An explosion occurred in a hydrogen liquefier/purifier commissioned in 1987, after it had previously operated safely for many years. The explosion took place in the nitrogen cold box section of the hydrogen liquefaction process in an activated carbon cold adsorber vessel. Process records showed that the explosion occurred at the beginning of the regeneration phase of the activated carbon adsorber. When the explosion took place, the outlet temperature of the activated carbon bed was still at -190C. The force of the explosion was estimated from a mapping of the debris to be between 10 and 100 kg TNT equivalent.Activated carbon is a general term that covers carbon material mostly derived from charcoal. It has an exceptionally high surface area and can adsorb large quantities of gases. It is believed that condensation of an oxygen-enriched phase occurred and reacted with the activated carbon adsorbent, resulting in an explosion. The root causes of the explosion were:The catalyst used in the oxygen reduction system upstream of the hydrogen purifier was rapidly inhibited during operation, most likely due to an unexpected contaminant in the feed from the unpurified hydrogen source.As a result, oxygen passed downstream into the purification section and was adsorbed on the activated carbon of the cold adsorbers.The regeneration blower generated a spark, which ignited a hydrogen/oxygen mixture and triggered a flashback to the adsorber bed.The explosion in the adsorber vessel was caused by the activated carbon reaction with the adsorbed oxygen.The safety relief valves were found to be operational after the explosions. This indicates that the reaction leading to the explosion was so rapid that the purifier vessel could not be protected by conventional pressure relief devices (PRDs). In other words, the reaction was much faster than PRD actuation and opening time.The ignition mechanism of this incident is not fully understood. However, it is known that activated carbon in the presence of condensed oxygen or liquid air is an unstable combination that can result in a powerful explosion. One kg of oxygen adsorbed in activated carbon is said to be 2.6 times more powerful than an equivalent weight of TNT.Potential ignition sources include:Presence of high temperature or hot spot during adsorbent regeneration.Impact of particles entrained in the gas stream.Rapid flow change through the bed (e.g., during operation of process flow valves).Heat generated by adiabatic compression.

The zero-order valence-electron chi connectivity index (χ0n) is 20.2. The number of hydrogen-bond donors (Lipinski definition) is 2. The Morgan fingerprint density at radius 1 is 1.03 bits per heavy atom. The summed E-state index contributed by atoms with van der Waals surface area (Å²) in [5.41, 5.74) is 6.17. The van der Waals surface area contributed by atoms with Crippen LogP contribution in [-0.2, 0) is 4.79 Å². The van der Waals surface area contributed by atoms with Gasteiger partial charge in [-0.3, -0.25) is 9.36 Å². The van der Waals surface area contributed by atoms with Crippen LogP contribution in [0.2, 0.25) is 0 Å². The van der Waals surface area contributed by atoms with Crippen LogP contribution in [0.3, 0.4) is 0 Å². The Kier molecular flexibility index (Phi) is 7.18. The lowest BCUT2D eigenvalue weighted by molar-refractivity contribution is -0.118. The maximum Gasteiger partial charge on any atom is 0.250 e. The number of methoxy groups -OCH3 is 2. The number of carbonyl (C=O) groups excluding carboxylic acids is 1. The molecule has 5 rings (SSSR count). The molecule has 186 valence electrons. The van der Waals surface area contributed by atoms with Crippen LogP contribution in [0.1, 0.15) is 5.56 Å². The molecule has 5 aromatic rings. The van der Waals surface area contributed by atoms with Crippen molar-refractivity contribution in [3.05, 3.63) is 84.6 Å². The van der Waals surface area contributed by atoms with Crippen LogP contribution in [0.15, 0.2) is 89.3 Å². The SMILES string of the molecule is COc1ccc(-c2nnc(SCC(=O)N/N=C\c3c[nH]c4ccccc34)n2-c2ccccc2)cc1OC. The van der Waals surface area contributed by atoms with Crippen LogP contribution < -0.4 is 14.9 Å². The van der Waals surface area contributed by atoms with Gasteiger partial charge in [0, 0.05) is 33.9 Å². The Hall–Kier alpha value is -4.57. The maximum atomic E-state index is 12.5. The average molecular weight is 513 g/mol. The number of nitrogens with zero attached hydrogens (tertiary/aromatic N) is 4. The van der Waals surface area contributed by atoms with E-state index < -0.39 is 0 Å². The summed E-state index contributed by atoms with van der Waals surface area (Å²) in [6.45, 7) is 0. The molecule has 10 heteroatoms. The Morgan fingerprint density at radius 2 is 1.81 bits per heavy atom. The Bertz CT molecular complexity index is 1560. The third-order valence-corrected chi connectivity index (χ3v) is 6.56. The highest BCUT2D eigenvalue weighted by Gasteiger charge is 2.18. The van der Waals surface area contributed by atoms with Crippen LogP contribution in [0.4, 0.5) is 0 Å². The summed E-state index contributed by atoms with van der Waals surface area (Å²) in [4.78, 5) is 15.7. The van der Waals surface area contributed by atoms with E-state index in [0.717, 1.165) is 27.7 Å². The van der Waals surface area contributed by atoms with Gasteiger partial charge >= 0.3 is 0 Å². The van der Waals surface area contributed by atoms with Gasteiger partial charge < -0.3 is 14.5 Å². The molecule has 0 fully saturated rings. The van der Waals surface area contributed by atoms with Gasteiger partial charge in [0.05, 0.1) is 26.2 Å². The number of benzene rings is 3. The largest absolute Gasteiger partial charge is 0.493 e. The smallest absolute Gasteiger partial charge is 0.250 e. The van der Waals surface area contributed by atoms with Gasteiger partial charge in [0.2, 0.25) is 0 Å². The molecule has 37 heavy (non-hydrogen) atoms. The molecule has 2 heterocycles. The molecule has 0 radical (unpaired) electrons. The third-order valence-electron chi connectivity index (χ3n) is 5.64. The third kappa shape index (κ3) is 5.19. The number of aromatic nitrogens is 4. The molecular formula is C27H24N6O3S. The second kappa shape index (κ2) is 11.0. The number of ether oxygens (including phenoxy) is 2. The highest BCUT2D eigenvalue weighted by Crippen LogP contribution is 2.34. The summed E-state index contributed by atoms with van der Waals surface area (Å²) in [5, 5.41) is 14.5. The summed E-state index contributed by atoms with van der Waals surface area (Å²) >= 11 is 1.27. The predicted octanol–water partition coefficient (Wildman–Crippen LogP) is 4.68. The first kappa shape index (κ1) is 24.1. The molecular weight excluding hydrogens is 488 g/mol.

Incident Date
Jan 01, 1900
  • Process Equipment
  • Process Vessels
Damage and Injuries
When Incident Discovered
Lessons Learned

The presence of other flammable impurities (e.g., oil carryover from compressors, hydrocarbon contamination of the gas) is an additional hazard and should be eliminated before cryogenic purification.Potential sources of oxygen in the system include:Oxygen or air impurity entrainment in the main gas to be purified in conjunction with failure of the upstream processes to remove these impurities.Regeneration of previously desorbed oxygen in the activated carbon bed.Accidental ingress of oxygen or air in the upstream processes (e.g., during vacuum or low-pressure processes).Risk mitigation methods for processes involving cryogenic activated carbon adsorbers include:Identify and eliminate by design the following:Potential formation of liquid oxygen and its contact with the activated carbon bed. Sources of liquid oxygen could be air ingress or oxygen impurity being entrained in the main gas to be purified/liquefied.Potential ignition mechanisms/sources (e.g., electric heaters used for regeneration).Use of alternative/substitute adsorbent that is noncombustible with liquid oxygen (e.g., silica gel, molecular sieve).Add an oxygen trap (e.g., silica gel, liquid nitrogen trap/knockout pot system) upstream of the activated carbon adsorbent bed.Avoid having sudden flow or pressure changes through the activated carbon adsorber, since these would increase the likelihood of ignition.Use sensors to identify the presence of oxygen or air ingress upstream and actuate alarms or system emergency stop when concentrations exceed predetermined set points.Purge the adsorber bed with an inert gas to reduce the risk of ignition if high oxygen concentrations are present.Alternatively, pull a vacuum on the adsorber to remove any adsorbed oxygen before the adsorber is put back online.Look for alternatives to or add-on features for pressure-reducing devices.Years of satisfactory service without incident should not be taken as proof of safe operation of cryogenic activated carbon adsorbers.